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Man on trial for beating death of child
Acosta WEB

On July 16, 2009, a 6-year-old autistic child was beaten to death in his Forsyth County home.

The trial for the man accused of attacking him, Eder Acosta, got under way Wednesday in Forsyth County Superior Court.

Acosta, who was 20 at the time, is charged with murder, felony murder, aggravated battery and cruelty to a child in the first degree in the death of Bryan Guzman-Moreno.

In her opening statement, Assistant District Attorney Jennifer Scalia contended that evidence will show Acosta often abused the boy and “that beating and abuse climaxed … when Bryan was beaten to death.”

Acosta’s attorney, Michael Saul, countered that his client is “not guilty of any and all charges.”

The opening arguments before Superior Court Chief Judge Jeffrey Bagley set the table for the trial, which could stretch into next week.

Bagley reminded jurors the defendant, who has pleaded not guilty to all four counts against him, is innocent until proven guilty.

Both parties agree Guzman-Moreno was fine when Acosta left the house at 6 a.m. to take Laura Moreno, his girlfriend and Guzman-Moreno’s mother, to work. But the stories differ from there.

Saul maintained that Acosta returned home about 15 minutes later to find Guzman-Moreno having difficulty breathing and tried to give him CPR.

When that failed, he rushed him to a hospital, where the boy later died as a result of blunt force trauma.

Scalia offered a different version of events, saying Acosta came home and beat the child to death with “an abandoned and a malignant heart.”

She also talked about the history of violence against the non-verbal child with autism. Because he could not speak, “Bryan couldn’t tell the terrible secret he was keeping,” that he was being abused by Acosta.

Scalia also told the jury to pay attention to the escalation of Guzman-Moreno’s behavior and the beatings, as they would be key during the proceedings.

She cited instances since Moreno and Acosta had begun dating of the state Division of Family and Children Services being called to the home.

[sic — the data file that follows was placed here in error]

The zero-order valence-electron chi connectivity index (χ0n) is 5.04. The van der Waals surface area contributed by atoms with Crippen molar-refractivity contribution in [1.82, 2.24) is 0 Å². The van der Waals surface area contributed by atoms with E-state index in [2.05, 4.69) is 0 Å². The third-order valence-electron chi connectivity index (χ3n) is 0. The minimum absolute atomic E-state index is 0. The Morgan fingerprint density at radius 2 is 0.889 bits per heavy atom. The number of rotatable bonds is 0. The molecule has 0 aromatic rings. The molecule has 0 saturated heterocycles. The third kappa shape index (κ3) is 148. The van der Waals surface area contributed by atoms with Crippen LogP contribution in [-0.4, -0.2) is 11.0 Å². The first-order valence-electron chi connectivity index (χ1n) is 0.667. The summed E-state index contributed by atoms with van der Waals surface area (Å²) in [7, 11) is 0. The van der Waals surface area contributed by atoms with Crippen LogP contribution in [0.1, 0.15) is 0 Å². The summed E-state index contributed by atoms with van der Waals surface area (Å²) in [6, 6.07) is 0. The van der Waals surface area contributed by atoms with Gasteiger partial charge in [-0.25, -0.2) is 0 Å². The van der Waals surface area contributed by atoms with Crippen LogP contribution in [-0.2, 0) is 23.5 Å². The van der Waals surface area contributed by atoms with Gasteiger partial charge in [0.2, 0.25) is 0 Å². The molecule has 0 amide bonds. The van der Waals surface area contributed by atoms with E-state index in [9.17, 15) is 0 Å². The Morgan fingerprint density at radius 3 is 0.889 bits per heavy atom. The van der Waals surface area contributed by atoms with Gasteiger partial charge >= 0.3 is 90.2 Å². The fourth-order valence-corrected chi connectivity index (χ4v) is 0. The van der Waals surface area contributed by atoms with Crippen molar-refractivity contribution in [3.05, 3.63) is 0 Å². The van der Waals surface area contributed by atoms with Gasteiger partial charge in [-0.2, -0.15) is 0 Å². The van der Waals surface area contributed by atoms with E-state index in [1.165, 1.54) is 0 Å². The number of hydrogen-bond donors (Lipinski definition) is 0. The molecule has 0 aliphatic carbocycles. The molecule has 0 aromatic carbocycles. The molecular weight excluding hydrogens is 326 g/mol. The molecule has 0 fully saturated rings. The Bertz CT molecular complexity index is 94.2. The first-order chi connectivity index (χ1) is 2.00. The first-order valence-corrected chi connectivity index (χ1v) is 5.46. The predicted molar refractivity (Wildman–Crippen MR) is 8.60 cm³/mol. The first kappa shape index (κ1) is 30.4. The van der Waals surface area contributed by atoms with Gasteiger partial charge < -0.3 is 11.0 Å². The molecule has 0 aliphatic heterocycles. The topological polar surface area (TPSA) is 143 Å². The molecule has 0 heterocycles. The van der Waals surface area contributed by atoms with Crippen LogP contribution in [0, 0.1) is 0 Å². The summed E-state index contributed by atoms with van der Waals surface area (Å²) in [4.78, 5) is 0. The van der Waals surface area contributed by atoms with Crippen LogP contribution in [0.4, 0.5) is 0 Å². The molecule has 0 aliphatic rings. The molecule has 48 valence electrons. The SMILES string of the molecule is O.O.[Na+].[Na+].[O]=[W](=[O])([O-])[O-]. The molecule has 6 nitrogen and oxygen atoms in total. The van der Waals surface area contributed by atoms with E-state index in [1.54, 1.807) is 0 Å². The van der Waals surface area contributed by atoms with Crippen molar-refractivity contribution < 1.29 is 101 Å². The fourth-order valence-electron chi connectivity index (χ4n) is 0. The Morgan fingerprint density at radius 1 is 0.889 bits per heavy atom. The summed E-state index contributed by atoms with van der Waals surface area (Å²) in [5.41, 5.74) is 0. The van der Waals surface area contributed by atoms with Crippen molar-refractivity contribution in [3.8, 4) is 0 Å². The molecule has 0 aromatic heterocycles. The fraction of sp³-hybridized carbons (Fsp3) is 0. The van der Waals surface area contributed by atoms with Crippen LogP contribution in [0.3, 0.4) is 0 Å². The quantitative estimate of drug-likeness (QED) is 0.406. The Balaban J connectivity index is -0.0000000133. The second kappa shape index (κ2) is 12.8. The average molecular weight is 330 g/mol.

First it was a leg injury, then a hand mark across the face. In a third report, Guzman-Moreno’s older brother said Acosta had hit his sibling.  

But because Moreno didn’t speak English, Acosta would be the one to speak on the family’s behalf and he would lie, Scalia said.

“This defendant did not have the patience nor the wherewithal to take care of Bryan,” she said.

The defense maintains the violence came from David Moreno, one of the boy’s two uncles who also lived with the family.

Saul said David and his brother, Israel Moreno, were both in the home when Acosta took his girlfriend, their sister and the boy’s mother, to work and when he returned.

The attorney continued, contending Israel Moreno said he’s seen his brother hit the boy in the head and legs.

He also held up a photo of the boy, indicating David Moreno had initialed where he had hit the boy in the head and in the legs, but that he denied hitting the child in the stomach, the injury that ultimately ended his life.

“There is no evidence, no evidence whatsoever that Eder Acosta struck the final blow that caused [Bryan Moreno’s] death,” Saul said.

Guzman-Moreno suffered blows to the head and testicles, but it was the punches to the stomach that caused injuries to his pancreas and lower intestine and lacerated his liver.

After Acosta took Guzman-Moreno to Northside Hospital-Forsyth, the child was transferred to Children’s Healthcare of Atlanta at Egleston, where he later died.